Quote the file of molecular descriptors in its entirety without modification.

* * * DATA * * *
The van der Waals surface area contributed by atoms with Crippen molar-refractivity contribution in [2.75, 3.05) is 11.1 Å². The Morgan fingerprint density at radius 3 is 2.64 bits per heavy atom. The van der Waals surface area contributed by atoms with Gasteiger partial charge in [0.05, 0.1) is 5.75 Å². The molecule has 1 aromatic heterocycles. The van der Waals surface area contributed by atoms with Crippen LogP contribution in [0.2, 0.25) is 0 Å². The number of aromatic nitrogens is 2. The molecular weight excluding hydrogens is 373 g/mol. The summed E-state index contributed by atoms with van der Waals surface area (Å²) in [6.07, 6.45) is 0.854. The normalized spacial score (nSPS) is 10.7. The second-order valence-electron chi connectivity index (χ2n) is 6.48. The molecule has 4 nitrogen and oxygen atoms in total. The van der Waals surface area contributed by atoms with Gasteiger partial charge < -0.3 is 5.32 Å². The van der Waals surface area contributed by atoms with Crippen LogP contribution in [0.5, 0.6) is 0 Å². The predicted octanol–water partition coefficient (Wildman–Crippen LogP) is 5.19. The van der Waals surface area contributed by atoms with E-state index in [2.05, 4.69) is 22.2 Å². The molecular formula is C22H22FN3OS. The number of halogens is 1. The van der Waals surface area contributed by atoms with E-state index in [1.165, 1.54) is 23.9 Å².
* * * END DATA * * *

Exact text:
The van der Waals surface area contributed by atoms with Crippen molar-refractivity contribution in [2.75, 3.05) is 11.1 Å². The Morgan fingerprint density at radius 3 is 2.64 bits per heavy atom. The van der Waals surface area contributed by atoms with Gasteiger partial charge in [0.05, 0.1) is 5.75 Å². The molecule has 1 aromatic heterocycles. The van der Waals surface area contributed by atoms with Crippen LogP contribution in [0.2, 0.25) is 0 Å². The number of aromatic nitrogens is 2. The molecular weight excluding hydrogens is 373 g/mol. The summed E-state index contributed by atoms with van der Waals surface area (Å²) in [6.07, 6.45) is 0.854. The normalized spacial score (nSPS) is 10.7. The second-order valence-electron chi connectivity index (χ2n) is 6.48. The molecule has 4 nitrogen and oxygen atoms in total. The van der Waals surface area contributed by atoms with Gasteiger partial charge < -0.3 is 5.32 Å². The van der Waals surface area contributed by atoms with Crippen LogP contribution in [0.5, 0.6) is 0 Å². The predicted octanol–water partition coefficient (Wildman–Crippen LogP) is 5.19. The van der Waals surface area contributed by atoms with E-state index in [2.05, 4.69) is 22.2 Å². The molecular formula is C22H22FN3OS. The number of halogens is 1. The van der Waals surface area contributed by atoms with E-state index in [1.165, 1.54) is 23.9 Å².